Mental health discussion at Granard Mart hears how to watch the inner voice

Aisling Kiernan

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Aisling Kiernan

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aisling.kiernan@longfordleader.ie

Granard Mart

A section of the large attendance in Granard Farmers Mart on Tuesday, November 27 for the Protecting Livelihoods event, organised by Granard Mart, Axa Insurance, Kiernan Milling and Paul Belton Agricu

Dublin footballer Kevin McManamon spoke about mental health and the importance of becoming aware of the ‘inner voice’ during an interesting discussion on the topic at last week’s ‘Protecting Livelihoods’ meeting in Granard Mart.

McManamon who made his debut with Dublin in 2010 said that when he first came onto the panel he played well for the first six months of the year in the League and then things started to unravel. “All I ever wanted in sport was just one championship cap and basically what happened to me was when I went out to play, I froze,” he said.

“There was 50,000 people there; I didn’t know what was going on, I didn’t sleep for two or three days before the game, I was really tense and full of fear within myself.”

The footballer went on to say that when he got his place in the game against Wexford he had about four turnovers in the first half and only had possession of the ball about six times.

“Pat Gilroy said to me, ‘What’s wrong with you…...you don’t seem yourself?
“I said, 'Oh I’m grand, I’m grand - don’t worry about it'.

“I got on with the game and next thing was another turnover; I was whipped off at half time and basically I stuttered through the rest of the rest of the year.”

McManamon told those gathered in Granard last week that the following season went bad for him as well and it was at that point that he knew something was wrong within himself.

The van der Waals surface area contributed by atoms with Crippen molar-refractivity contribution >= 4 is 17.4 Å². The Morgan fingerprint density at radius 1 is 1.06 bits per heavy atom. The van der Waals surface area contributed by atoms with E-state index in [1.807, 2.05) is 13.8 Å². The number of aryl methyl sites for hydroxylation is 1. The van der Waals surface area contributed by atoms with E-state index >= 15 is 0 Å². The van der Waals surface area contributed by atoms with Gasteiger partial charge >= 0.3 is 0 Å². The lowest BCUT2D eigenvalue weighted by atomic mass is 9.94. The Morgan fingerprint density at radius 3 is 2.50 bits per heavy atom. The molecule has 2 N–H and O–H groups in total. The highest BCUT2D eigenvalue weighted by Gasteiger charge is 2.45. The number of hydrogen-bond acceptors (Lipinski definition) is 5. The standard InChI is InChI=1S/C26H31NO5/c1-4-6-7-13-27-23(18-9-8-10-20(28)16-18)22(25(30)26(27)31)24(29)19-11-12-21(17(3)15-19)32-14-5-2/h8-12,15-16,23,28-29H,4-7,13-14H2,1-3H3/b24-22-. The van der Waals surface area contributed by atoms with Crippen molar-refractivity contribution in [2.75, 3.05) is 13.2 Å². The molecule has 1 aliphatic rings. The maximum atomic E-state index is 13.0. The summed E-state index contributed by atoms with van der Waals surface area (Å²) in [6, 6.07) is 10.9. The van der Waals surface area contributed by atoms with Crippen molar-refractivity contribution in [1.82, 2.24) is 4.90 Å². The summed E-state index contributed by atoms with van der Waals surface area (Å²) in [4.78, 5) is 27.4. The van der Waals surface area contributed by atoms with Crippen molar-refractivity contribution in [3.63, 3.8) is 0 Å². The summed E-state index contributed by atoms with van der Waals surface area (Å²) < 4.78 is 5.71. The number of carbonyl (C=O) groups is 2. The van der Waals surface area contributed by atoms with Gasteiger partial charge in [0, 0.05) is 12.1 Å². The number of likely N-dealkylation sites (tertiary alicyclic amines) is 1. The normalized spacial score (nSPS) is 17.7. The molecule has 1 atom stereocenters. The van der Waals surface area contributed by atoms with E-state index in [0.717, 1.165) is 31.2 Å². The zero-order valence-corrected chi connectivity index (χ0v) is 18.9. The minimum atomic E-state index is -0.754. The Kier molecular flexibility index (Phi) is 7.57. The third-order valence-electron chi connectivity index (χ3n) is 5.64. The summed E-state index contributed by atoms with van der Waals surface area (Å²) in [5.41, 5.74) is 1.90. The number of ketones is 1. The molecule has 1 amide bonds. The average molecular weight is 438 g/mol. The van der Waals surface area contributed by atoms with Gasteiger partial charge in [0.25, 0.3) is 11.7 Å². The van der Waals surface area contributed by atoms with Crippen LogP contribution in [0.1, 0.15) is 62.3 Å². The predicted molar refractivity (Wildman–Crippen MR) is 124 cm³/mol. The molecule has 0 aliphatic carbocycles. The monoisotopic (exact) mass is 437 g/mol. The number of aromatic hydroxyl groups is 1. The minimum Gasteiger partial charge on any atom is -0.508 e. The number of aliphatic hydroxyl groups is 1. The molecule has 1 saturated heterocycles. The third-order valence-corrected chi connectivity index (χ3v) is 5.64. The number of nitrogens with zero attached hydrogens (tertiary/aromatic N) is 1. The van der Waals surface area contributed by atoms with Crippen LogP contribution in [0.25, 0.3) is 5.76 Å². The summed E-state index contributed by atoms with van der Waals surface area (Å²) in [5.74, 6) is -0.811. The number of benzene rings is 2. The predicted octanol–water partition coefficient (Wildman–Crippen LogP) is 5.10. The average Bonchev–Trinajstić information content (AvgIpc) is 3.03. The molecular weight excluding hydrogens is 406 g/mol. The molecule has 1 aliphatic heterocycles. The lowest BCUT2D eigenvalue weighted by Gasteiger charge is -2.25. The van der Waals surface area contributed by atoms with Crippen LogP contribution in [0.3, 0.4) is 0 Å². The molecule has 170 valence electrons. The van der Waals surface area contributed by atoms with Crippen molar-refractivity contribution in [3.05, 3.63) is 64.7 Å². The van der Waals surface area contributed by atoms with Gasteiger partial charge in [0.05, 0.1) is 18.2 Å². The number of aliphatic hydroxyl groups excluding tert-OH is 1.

“We have all been there - whether its learning to drive or just stepping out of your comfort zone - anything that’s a bit new, a bit dangerous or a bit scary often brings on that bit of anxiety,” he continued.

Meanwhile, in January 2012, he came back fighting fit for the League and ended up being the top scorer in the competition that year.

But as soon as the Championship started the self doubt and anxiety reared its head.

He says too that he was being “too hard” on himself.

It was then that he realised, “this shit going on in my head is stopping me from achieving what I want to achieve”.

He also indicated that up to that point he had never told anyone about how he was continuously doubting himself.

He said he had a ‘tough as nails’ persona on the exterior, and didn’t want to show any weakness to anyone.

He met with the team psychologist and after chatting with her for a couple of hours in a hotel in Maynooth, McManamon began to unravel the mayhem within.

“I have had a little bit of mental health journey out of all of this,” he added before pointing out that these days he is at a much different level of self confidence, self belief and resilience.

“What is it that we all do for our head?,” he asked those gathered.

“Feed yourself the good stuff and become more aware of the messages you are sending yourselves,” he added.

“Fear, particularly where there is stress involved it can all get a bit messy.
“Anytime the stress comes in we are more likely to become negative.”

McManamon also works with the Irish Boxing team.

“The inner critique, we all have it and relates to taking notice - the stuff that chips away at our confidence,” he continued.
“I looked at all the people I looked up to people like Roy Keane and Michael Jordan - people who were really hard on themselves.

“But whatever happened to me when I started playing with Dublin, I never once gave myself credit for what was going well.
“I never one said, ‘you know what Kev, fair play to you, you did well this morning, that was great’.

“I was disqualifying the positives all the time and that is something that we all need to watch out for.
“The message I was left with was ‘feed yourself the good stuff'."  

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